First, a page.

WTNs: Gauthier and Lanson Champagne masterclass

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WTNs: Gauthier and Lanson Champagne masterclass

Postby Cam Wheeler » Sun Nov 12, 2006 9:04 pm

Poor attendance at the Sydney Good Living Wine Show late last month meant that the master classes that were going to cost from $25 to $75 were opened to those who did attend, at no charge. I went to this Champagne tasting, the Shiraz class led by Huon Hooke and a tasting by Buller of their range of fortified wines (up to the Calliope Rare Muscat and Tokay) matched to a range of handmade chocolates.

Gauthier "Grande Reserve" Brut NV
A subdued nose of pear, plum and a hint of yeast and toast. The palate is easy to drink and shows good balance between fruit and acid, but it finishes short and lacks character and depth.

Gauthier "Special Bottle" Brut 1999
The nose is again fairly subdued with lime, apple and floral notes initially and some honeyed aromas with a small amount of time in the glass. The palate has better intensity and slightly more depth than the NV bottle but still really lacks the character to make it a great wine rather than a good wine.

Lanson Black NV
This bottle lacked the vitality and freshness on the nose that was enjoyed in the last bottle that we had at the Cullen and Moss Wood tasting. The nose is soft and gives off scents of yeast and some apple. The palate is crisp, light and driven by acid.

Lanson Rose NV
Reserved nose of light strawberry and rose petals. There is a slight rounded sweetness to the palate that follows all the way into the medium length finish. No excitement and no real depth of flavour, but it is easy to drink and many would find it delicious.

Lanson Gold Label 1996
The first wine that exhibits layered aromas on the nose - grapefruit, lime, toast, light honey and some florality. The palate is concentrated with satisfying mouthfeel and a core of acid driving the wine into a finish with excellent length. Drinking well now, but I think it will get better with time.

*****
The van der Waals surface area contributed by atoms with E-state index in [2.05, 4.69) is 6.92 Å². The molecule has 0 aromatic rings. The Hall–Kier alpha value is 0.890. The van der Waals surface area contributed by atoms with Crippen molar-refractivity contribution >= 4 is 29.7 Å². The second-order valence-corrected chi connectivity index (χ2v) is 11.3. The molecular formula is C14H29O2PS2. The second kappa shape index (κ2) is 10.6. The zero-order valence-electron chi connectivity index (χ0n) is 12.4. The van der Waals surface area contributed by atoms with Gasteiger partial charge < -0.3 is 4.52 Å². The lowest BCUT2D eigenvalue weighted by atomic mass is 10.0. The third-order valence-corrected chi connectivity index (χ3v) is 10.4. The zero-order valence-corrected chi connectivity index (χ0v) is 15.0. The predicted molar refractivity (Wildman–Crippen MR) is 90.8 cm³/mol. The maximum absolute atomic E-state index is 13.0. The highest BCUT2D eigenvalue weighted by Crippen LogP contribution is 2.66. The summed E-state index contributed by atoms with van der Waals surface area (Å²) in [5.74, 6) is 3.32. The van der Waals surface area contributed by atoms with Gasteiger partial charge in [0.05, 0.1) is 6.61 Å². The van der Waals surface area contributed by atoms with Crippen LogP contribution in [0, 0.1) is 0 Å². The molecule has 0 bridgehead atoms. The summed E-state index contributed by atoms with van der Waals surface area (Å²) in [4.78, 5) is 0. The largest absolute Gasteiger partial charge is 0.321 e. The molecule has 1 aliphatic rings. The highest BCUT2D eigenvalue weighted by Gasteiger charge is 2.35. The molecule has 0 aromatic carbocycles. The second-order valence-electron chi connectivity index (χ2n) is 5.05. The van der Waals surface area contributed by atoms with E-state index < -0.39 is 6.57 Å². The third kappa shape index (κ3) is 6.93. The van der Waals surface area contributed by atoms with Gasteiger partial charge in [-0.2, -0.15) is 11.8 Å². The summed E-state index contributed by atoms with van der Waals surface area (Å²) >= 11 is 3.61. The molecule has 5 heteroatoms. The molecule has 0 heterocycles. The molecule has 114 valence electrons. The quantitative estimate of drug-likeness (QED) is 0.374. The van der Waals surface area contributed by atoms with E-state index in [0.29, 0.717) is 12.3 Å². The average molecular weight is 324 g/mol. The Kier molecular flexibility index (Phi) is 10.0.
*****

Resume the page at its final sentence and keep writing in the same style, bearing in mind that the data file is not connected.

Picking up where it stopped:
Lanson Gold Label 1990 (from magnum)
Much better than the bottle we had at the Winestar Lanson dinner last year. Some honey, yeast, gingerbread and brioche as well as acacia flowers. Lovely palate depth and length with acid that is restrained but carries along the whole length of the wine into the long finish. Seemed as though it is drinking at its peak right now.

Lanson 1976 (from magnum)
A very fine bead. An intriguing nose of honey, walnut, figs and citrus peel. Brilliantly complex palate with depth, balance, intensity and a stunning core of fresh acidity providing focus and structure. Superb.
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Re: WTNs: Gauthier and Lanson Champagne masterclass

Postby Otto » Mon Nov 13, 2006 4:32 pm

Thanks for the notes! I really like Lanson's style. IIRC they don't go through malo so they are very crisp, but I like that. I have very fond memories of the '96 and might be able to buy two more bottles - which I'll keep my hands away from for a long time. :) Has there been a change in the way the NV Black Label is made? It seems much friendlier young than it used to be. That was a NV that used to need several years from release to become likeable, but now the most recent ones I've had have been fun drinking (but nothing great) from release. Is it my tastes or the wine that has changed?

I don't drink wine because of religious reasons ... only for other reasons.
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Re: WTNs: Gauthier and Lanson Champagne masterclass

Postby Michael Pronay » Tue Nov 14, 2006 10:22 am

Otto, It's very well possible that Lanson's style has changed, since the house had something like four or five different owners in the last 25 or so years. A few years ago it was part of LV-MH, and, iirc, they sold off the brand keeping vineyards and facilities (or selling them to someone else). Lanson finally ended up with Marne & Champagne which changed hands after financial problems. The new group ist BCC (Boizel Chanoine Champagne) headed by former broker Bruno Paillard (whose small eponymous house remains outside BCC however).
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